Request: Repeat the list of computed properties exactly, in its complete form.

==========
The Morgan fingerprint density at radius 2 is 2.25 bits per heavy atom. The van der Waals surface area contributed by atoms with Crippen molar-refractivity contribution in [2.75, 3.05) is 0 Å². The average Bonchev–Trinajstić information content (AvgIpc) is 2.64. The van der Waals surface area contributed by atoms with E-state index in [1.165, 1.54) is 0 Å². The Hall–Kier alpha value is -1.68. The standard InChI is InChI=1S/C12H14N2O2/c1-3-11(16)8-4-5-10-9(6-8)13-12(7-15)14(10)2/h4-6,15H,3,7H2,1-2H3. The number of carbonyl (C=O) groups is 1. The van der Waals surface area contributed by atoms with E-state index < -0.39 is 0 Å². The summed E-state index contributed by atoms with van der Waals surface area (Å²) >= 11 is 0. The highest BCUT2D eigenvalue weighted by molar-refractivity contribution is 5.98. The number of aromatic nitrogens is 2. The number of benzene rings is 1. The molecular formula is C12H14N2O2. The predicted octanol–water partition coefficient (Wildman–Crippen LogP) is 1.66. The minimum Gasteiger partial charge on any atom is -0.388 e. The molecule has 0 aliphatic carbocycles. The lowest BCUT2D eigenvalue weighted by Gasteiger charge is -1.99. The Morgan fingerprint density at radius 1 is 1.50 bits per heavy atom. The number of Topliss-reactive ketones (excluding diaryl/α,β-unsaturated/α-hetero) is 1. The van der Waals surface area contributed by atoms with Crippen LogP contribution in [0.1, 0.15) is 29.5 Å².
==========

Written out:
The Morgan fingerprint density at radius 2 is 2.25 bits per heavy atom. The van der Waals surface area contributed by atoms with Crippen molar-refractivity contribution in [2.75, 3.05) is 0 Å². The average Bonchev–Trinajstić information content (AvgIpc) is 2.64. The van der Waals surface area contributed by atoms with E-state index in [1.165, 1.54) is 0 Å². The Hall–Kier alpha value is -1.68. The standard InChI is InChI=1S/C12H14N2O2/c1-3-11(16)8-4-5-10-9(6-8)13-12(7-15)14(10)2/h4-6,15H,3,7H2,1-2H3. The number of carbonyl (C=O) groups is 1. The van der Waals surface area contributed by atoms with E-state index < -0.39 is 0 Å². The summed E-state index contributed by atoms with van der Waals surface area (Å²) >= 11 is 0. The highest BCUT2D eigenvalue weighted by molar-refractivity contribution is 5.98. The number of aromatic nitrogens is 2. The number of benzene rings is 1. The molecular formula is C12H14N2O2. The predicted octanol–water partition coefficient (Wildman–Crippen LogP) is 1.66. The minimum Gasteiger partial charge on any atom is -0.388 e. The molecule has 0 aliphatic carbocycles. The lowest BCUT2D eigenvalue weighted by Gasteiger charge is -1.99. The Morgan fingerprint density at radius 1 is 1.50 bits per heavy atom. The number of Topliss-reactive ketones (excluding diaryl/α,β-unsaturated/α-hetero) is 1. The van der Waals surface area contributed by atoms with Crippen LogP contribution in [0.1, 0.15) is 29.5 Å².